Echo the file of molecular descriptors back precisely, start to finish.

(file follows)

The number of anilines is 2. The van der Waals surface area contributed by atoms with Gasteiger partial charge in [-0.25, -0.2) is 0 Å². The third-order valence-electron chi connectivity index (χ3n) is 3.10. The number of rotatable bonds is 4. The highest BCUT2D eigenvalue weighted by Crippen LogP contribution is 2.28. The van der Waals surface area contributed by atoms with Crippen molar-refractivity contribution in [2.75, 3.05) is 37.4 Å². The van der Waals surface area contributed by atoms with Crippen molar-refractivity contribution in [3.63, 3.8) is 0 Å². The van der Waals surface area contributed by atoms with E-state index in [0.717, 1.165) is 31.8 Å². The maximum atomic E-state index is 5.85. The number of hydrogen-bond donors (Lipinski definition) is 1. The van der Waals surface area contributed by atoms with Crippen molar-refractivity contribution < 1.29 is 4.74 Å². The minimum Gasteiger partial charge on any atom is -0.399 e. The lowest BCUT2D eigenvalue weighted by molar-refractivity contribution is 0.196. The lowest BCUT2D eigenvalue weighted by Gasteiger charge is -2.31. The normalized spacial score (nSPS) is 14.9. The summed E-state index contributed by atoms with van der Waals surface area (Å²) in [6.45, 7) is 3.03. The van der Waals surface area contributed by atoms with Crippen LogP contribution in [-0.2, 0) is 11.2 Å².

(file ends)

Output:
The number of anilines is 2. The van der Waals surface area contributed by atoms with Gasteiger partial charge in [-0.25, -0.2) is 0 Å². The third-order valence-electron chi connectivity index (χ3n) is 3.10. The number of rotatable bonds is 4. The highest BCUT2D eigenvalue weighted by Crippen LogP contribution is 2.28. The van der Waals surface area contributed by atoms with Crippen molar-refractivity contribution in [2.75, 3.05) is 37.4 Å². The van der Waals surface area contributed by atoms with Crippen molar-refractivity contribution in [3.63, 3.8) is 0 Å². The van der Waals surface area contributed by atoms with E-state index in [0.717, 1.165) is 31.8 Å². The maximum atomic E-state index is 5.85. The number of hydrogen-bond donors (Lipinski definition) is 1. The van der Waals surface area contributed by atoms with Crippen molar-refractivity contribution < 1.29 is 4.74 Å². The minimum Gasteiger partial charge on any atom is -0.399 e. The lowest BCUT2D eigenvalue weighted by molar-refractivity contribution is 0.196. The lowest BCUT2D eigenvalue weighted by Gasteiger charge is -2.31. The normalized spacial score (nSPS) is 14.9. The summed E-state index contributed by atoms with van der Waals surface area (Å²) in [6.45, 7) is 3.03. The van der Waals surface area contributed by atoms with Crippen LogP contribution in [-0.2, 0) is 11.2 Å².